While attending an international dental conference in Dubai in February, I met with Drs. Jack Dillenberg, Dean, and Tony Hashemian, Assistant Dean for Global Oral Health, from ATSU. Both were promoting Text2Floss at the conference and were hoping that a partnership could be formed with the International Federation of Dental Hygienists to spread the word about this oral health messaging program. To date, ATSU has partnerships with the ADHA, Reach Floss, and Listerine division Johnson & Johnson, Dentaquest Foundation, and Dentrix. The program has been showcased at major dental conferences and has been expanded to now be available through the Dentrix system and as an app for iPad, iPad mini, and iPhone, and on iTunes at https://itunes.apple.com/us/app/text2floss/id797806327?mt=8.

Further, a randomized clinical trial was conducted to determine if this option improves oral health knowledge and behavior in mothers of young children. One hundred and fifty-six mothers from a private practice and community clinic were recruited, and randomly assigned to a control or text group. Oral health behaviors and knowledge were assessed pre- and post-intervention. Mothers in the text group received text messages for seven days asking about flossing and providing oral health information. Findings showed no difference in knowledge and behavior between the control and text group at baseline. However, post-intervention showed that the text group mothers flossed more, had increased knowledge, tried to improve their child's oral health behaviors, and decreased their child's soda and sugary snack use more than the mothers in the control group.1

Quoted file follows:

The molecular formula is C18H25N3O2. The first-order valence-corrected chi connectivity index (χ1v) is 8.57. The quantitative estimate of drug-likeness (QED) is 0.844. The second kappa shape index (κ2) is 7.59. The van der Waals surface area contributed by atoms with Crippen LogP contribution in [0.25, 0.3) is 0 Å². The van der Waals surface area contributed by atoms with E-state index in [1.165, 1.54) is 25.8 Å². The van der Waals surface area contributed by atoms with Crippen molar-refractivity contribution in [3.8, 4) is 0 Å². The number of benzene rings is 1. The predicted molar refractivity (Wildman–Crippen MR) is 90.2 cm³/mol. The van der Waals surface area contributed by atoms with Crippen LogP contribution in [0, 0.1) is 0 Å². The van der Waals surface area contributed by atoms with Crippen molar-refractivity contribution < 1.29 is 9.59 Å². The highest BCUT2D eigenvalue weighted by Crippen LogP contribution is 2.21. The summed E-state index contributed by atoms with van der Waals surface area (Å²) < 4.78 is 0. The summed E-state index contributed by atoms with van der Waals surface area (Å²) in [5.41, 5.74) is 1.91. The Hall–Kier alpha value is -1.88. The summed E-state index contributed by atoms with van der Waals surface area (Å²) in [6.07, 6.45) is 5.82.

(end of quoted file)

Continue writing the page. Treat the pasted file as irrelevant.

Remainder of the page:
From personal experience, I can relate that Drs. Dillenberg and Hashemian care deeply about findings ways to improve the oral health and total health of the public. They are committed to motivating their oral health colleagues to embrace technology as the wave of the future. Their enthusiasm is contagious. We all know how difficult it is to motivate patients to brush and clean interdentally. Patients routinely tell us that they don't have time or don't really feel the need to invest in their oral health with a daily home biofilm management routine.

Yet, we all know that feeling of triumph and satisfaction when a patient does adhere to our home care recommendations and their oral health is improved. We do mental happy dances, fist pumps, and salutes. We also know all too often the disappointment when a patient has the same signs of oral inflammation and disease because they are not taking care of their mouth health. We look for any answer to help them understand their oral health status and motivate them to improve. Maybe Text2Floss is another avenue to explore. One more patient with better oral health is one more than before. Try it! RDH


1. Hashemian T, Kritz-Silverstein D, Baker R. Text2Floss: A randomized clinical trial of an innovative option to improve oral health behavior. Abstract. American Public Health Association Annual Meeting 2013.

JOANN R. GURENLIAN, RDH, PhD, is president of Gurenlian & Associates, and provides consulting services and continuing-education programs to health-care providers. She is a professor and dental hygiene graduate program director at Idaho State University, and president of the International Federation of Dental Hygienists.